I have been sending such Word-to-PDF-converted proposal files. PDF files are bulky. This time I wanted to up my ante and send a professional looking proposal, which would amplify the prospect’s confidence in our product and company.

Bottomline for Me

After all, I have a solid confidence in our product and our abilities to deliver the best possible service. I didn’t want to leave things to luck or take chances considering fierce competition. I definitely wanted to impress the prospect and hear him say YES! Hence I started looking for ways to create great looking proposals.

Proposal Blues – It All Started with Microsoft Word?

Everybody’s Go To Tool But Very Painful

I have been using Microsoft Word or PPT to prepare sales proposals : Honestly, I didn’t want to use it again. I was very much frustrated using Microsoft Word.  Why?

I have gone through the pains of writing proposals using MS Word,

  • Rewriting pricing tables: Calculating and displaying pricing in MS Word is just not possible, especially it goes through multiple changes (more about that later)
  • Can’t easily move content from one proposal to another, you keep opening 1024 files, keep scrolling 14 pages down to only realize, it wasn’t there 🙁
  • Alignments problems: You can’t have text, images, shapes over each other or easily aligned
  • Inability to include product images properly, working on overlapping images and text has been frustrating.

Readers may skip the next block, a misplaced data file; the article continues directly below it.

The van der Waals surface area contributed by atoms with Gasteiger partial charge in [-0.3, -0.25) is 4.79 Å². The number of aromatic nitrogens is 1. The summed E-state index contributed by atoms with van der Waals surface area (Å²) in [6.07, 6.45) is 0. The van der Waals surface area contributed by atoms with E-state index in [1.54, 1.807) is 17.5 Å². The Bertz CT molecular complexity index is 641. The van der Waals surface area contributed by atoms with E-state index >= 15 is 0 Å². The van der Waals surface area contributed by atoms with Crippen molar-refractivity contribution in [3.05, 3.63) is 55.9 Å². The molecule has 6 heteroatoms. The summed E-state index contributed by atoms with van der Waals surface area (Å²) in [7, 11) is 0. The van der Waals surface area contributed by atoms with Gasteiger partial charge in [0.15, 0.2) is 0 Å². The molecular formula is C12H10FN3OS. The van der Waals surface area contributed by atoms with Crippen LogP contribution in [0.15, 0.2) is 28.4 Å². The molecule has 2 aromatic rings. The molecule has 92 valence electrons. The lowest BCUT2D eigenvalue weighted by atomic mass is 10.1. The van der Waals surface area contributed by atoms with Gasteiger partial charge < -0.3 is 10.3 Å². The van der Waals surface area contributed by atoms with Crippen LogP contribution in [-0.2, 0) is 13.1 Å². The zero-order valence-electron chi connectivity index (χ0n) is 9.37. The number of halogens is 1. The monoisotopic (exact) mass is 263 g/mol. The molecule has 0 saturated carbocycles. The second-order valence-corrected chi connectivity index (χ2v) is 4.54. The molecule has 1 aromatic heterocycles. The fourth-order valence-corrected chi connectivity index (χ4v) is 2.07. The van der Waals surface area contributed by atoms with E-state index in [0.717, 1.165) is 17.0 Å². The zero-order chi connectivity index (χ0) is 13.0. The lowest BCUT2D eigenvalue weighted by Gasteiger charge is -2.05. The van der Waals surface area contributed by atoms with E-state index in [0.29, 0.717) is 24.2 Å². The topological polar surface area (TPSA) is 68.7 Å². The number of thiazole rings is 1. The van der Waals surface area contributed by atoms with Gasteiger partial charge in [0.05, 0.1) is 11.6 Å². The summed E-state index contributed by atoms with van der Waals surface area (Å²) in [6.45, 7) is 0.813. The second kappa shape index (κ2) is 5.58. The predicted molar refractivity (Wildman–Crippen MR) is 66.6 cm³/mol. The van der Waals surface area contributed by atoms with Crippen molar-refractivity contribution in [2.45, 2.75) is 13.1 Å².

• Getting feedback from other team members, including their feedback was a different task altogether.
  • Juggling with too many files of proposal versions,
  • Leaving out important information through multiple email exchanges/ email thread or files
  • Typos with old prospect names, were other challenges.
  • Plus the design options are pretty limited
  • And the list goes on. Seriously!


Can’t Just Set a Process and Avoid Errors

There were a couple of instances wherein only after sending proposals, I realized the prospect name/email/company were incorrect. And it was because I copy-pasted an old proposal file and just forgot to remove/replace the name of the prospect or there was a typo in the prospect’s name/company name or email id and Ctrl+H, ‘Replace All’ couldn’t remove erroneous entry.

It is lame, I know. So I set a process to closely review proposals before sending those to prospects. Still, such things fall through cracks.

Don’t get me wrong. MS Word is a great tool, so is MS Excel. The only problem with such tools is:

These tools are like a hammer to which every other problem is a nail

Few Other Things I Tried

Design Templates From Marketplace Websites

There are market-place websites which provide designed templates and you can download those. I purchased a few of those templates. God, I couldn’t change a thing in most of these templates because I didn’t have Adobe Design software nor I was skilled to use such tools. Put simply, I wanted to focus on sales through nice looking proposals but not investing too much time in learning design.

Google Docs

I tried my hand with Google Docs and realized it is another online Microsoft Word that has hundreds of folders with thousands of files and lacking many things including managing pricing tables, design capabilities. To its credit, Google Doc scores high in terms of collaboration and versioning. But Google Doc is not something you share with your prospect and expect him/her to sign off.

Online/Offline Proposal Tools

Then I looked at a few proposal tools as well, such as Bidsketch, PandaDoc, MS Word based addons and few other tools, but I wasn’t really impressed with the way proposals turned out or the proposal interactions I wanted to enable for our clients. Yet, I liked some of the features-benefits these tools offered such as –  content library, online signature.

Then, what did I decide? Let’s find out in next part.